- RAT (Remote Access Tools)
- Stolen Social Media accounts (including Facebook, Twitter, and YouTube)
- Crypters (tools that obfuscate malware from Antivirus engines)
- VPS (Virtual Private Server), VPN (Virtual Private Network), and hosting services.
Trustworthiness/Quality: Similar to LeakForums, the quality of the data found in this marketplace is very low. This is likely due to the lack of a reputation system or initial vetting of users. This marketplace is useful, though, for downloading a fresh copy of a given RAT builder to help build detection capabilities.
Although it has since been taken down, TheRealDeal was a dark web market that began with an emphasis on zero day exploits. This marketplace rose to the public's attention in 2016 after several data dumps that involved high-profile organizations. These dumps were offered by a single reputable member of this forum, peace_of_mind.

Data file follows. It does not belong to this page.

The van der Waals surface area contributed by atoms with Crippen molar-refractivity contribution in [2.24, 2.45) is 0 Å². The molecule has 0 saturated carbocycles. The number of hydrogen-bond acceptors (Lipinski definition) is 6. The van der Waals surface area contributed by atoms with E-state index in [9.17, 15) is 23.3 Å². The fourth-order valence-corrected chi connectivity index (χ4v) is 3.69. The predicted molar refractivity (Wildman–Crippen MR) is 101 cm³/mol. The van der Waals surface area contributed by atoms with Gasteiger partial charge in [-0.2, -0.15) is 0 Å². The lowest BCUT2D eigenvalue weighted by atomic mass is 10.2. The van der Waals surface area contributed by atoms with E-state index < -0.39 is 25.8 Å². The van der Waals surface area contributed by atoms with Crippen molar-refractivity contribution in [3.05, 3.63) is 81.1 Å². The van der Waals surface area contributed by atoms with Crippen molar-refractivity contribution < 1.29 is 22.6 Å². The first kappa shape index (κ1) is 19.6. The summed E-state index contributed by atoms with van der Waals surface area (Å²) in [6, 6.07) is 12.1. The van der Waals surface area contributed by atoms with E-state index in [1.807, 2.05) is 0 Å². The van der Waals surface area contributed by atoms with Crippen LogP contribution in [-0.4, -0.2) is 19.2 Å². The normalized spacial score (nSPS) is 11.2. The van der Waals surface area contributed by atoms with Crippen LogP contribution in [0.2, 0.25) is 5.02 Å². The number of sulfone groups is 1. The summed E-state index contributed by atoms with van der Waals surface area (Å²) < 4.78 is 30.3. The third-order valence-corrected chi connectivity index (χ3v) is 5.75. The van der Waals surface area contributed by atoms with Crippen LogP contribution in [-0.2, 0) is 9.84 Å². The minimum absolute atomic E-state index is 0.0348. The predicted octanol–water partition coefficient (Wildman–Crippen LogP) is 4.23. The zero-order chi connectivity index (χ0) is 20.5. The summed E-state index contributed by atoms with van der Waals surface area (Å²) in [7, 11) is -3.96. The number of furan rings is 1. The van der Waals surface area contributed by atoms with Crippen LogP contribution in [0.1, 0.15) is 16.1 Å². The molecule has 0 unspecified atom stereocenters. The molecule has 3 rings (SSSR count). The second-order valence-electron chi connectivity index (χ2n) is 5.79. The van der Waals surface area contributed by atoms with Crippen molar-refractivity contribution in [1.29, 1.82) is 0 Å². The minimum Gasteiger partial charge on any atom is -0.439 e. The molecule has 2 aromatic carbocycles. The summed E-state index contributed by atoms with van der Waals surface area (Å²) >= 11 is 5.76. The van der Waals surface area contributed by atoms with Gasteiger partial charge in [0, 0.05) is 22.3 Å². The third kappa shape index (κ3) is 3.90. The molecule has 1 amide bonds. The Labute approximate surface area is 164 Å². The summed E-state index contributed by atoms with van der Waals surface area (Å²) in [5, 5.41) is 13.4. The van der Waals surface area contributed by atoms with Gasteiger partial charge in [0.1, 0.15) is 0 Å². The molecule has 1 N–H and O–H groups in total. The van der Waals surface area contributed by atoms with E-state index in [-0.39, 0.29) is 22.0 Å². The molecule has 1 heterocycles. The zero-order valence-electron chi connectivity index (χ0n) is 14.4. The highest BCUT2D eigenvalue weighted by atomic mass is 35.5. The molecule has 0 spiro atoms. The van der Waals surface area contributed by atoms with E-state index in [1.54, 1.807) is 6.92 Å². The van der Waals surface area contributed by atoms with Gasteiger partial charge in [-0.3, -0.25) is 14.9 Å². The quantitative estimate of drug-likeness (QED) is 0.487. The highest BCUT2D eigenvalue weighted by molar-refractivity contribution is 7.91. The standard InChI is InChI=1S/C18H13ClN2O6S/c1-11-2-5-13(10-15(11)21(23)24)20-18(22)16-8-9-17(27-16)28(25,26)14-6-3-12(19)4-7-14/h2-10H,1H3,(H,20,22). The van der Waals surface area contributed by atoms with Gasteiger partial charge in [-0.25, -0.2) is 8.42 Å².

Access: Free without vetting. Many non-reputable members, security researchers, or law enforcement personnel are part of the marketplace.
- Counterfeit items (bank notes, passports, driver’s licenses)
- Stolen credit card data
- Hacked database dumps
- Illicit drugs (MDMA, LSD, pharmacy, cocaine)
- Exploits: FUD (Fully UnDetectable by antivirus engines), one-day (vulnerability that has been disclosed but not patched) and zero-day (vulnerability that hasn't been disclosed).